Leave the driving to a park ranger on a boat trip up the Scuppernong River, hike Hanging Rock with GetHiking! Triangle, or hike into history in the Swannanoa Valley.
Pettigrew State Park offers frequent tours of the Scuppernong River. Usually, those tours are by canoe, a great way to experience the Scuppernong but not everyone’s cup of tea-colored water. Saturday, the park lets you leave the paddling to others on its afternoon Scuppernong River Tour. One advantage: without having to deal with navigation you can focus on the waterway’s abundant wildlife and natural beauty.read more
Say goodbye to September with a coastal paddle, a Piedmont adventure race, or a day in the mountains with your heads, thoughtfully, in the clouds.
Perhaps we’ve mentioned this a time or three before; if so, forgive us. But one of our favorite paddles in the state is on the Scuppernong River upstream from Columbia. Wide and open as the river is at Columbia, shortly before giving it up to Bull Bay and the Albemarle Sound, the river just upstream, where it becomes part of Pettigrew State Park, is close and intimate. Perfect for a fall canoe trip.read more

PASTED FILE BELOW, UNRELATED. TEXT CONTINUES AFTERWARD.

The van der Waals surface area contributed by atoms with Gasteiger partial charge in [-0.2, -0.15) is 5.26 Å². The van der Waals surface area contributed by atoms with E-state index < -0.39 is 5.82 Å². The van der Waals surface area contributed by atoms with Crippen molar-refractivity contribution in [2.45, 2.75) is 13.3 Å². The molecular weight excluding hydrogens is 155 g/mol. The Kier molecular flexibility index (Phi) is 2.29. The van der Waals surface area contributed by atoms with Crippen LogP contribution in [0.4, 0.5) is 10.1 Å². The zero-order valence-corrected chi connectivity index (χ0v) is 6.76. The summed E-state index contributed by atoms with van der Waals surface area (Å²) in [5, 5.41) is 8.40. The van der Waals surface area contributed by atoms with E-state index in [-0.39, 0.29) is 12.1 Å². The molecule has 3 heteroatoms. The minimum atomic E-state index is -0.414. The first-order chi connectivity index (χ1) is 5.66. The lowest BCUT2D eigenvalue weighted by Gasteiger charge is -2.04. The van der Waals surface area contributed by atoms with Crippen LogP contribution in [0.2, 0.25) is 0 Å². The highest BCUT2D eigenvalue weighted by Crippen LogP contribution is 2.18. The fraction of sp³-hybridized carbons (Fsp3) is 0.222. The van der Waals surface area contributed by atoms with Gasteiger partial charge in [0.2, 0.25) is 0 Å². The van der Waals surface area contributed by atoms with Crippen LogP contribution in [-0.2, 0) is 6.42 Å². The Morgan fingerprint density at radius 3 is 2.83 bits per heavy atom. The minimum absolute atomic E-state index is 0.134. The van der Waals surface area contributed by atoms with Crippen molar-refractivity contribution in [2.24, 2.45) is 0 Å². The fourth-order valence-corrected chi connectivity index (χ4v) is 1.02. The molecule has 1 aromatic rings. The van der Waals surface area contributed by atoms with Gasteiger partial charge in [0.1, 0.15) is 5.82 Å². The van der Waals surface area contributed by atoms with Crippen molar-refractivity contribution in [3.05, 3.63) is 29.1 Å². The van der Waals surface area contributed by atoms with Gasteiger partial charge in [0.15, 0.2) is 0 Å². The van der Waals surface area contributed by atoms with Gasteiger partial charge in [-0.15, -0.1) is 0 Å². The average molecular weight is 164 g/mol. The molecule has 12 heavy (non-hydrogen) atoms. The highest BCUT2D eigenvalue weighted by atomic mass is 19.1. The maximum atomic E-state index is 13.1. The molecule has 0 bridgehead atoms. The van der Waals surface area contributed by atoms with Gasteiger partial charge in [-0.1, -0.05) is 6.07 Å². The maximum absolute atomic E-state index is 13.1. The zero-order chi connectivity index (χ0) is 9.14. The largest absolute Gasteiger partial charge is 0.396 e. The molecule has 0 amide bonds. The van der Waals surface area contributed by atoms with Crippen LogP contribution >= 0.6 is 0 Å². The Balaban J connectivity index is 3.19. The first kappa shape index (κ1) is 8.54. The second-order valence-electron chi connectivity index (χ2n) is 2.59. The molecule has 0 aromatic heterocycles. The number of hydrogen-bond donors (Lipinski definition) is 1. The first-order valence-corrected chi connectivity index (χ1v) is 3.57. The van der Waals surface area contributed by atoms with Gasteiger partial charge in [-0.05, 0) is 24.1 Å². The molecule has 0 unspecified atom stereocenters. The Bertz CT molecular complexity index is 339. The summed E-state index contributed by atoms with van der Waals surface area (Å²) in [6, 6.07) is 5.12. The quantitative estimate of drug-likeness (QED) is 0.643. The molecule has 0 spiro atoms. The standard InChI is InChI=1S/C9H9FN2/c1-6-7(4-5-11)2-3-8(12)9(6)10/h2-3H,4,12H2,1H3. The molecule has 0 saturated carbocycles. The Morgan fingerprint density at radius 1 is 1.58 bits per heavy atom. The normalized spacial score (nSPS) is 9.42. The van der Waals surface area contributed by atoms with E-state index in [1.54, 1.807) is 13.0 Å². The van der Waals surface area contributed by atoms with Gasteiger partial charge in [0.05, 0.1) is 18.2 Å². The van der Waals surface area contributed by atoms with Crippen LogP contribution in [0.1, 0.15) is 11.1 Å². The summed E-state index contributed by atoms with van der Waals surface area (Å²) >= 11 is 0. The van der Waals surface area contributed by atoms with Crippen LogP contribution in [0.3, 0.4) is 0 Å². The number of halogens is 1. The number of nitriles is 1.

Paddle a popular coastal river or a prominent Piedmont lake, or take to the trail post haste in the Pisgah.
Pretty sure we’ve recommended this before and that’s fine: it’s a trip we can’t recommend enough. It’s Saturday’s paddle on the coastal Scuppernong River portion of Pettigrew State Park. Pettigrew is noted for its record old-growth trees, which you’ll find along the Scuppernong as well. Here, you’ll find ancient Atlantic white cedars (known locally as junipers) that reach diameters of three feet and heights of 100 feet. The area is also a wildlife oasis, assuring lots to see on this paddle.read more
Mother Nature may be slow to get in on the spring season but the events calendar isn’t. A great range of spring activities are on tap across the state this weekend, starting with star parties across the state Friday night, followed by a paddle on the Scuppernong River Saturday and the Tour de Lure mountain road ride. Get out and embrace spring!read more
When I first started writing about fitness and the outdoors back in the early 1990s, there were a handful of ways you could welcome the New Year in most communities. There was usually a 5K run, a bike shop sponsored a casual ride, canoe clubs held members-only paddles, there was a hike or two, and some oddball group was jumping into a local lake (and jumping right back out again). You had options for welcoming the new year, but not a lot.read more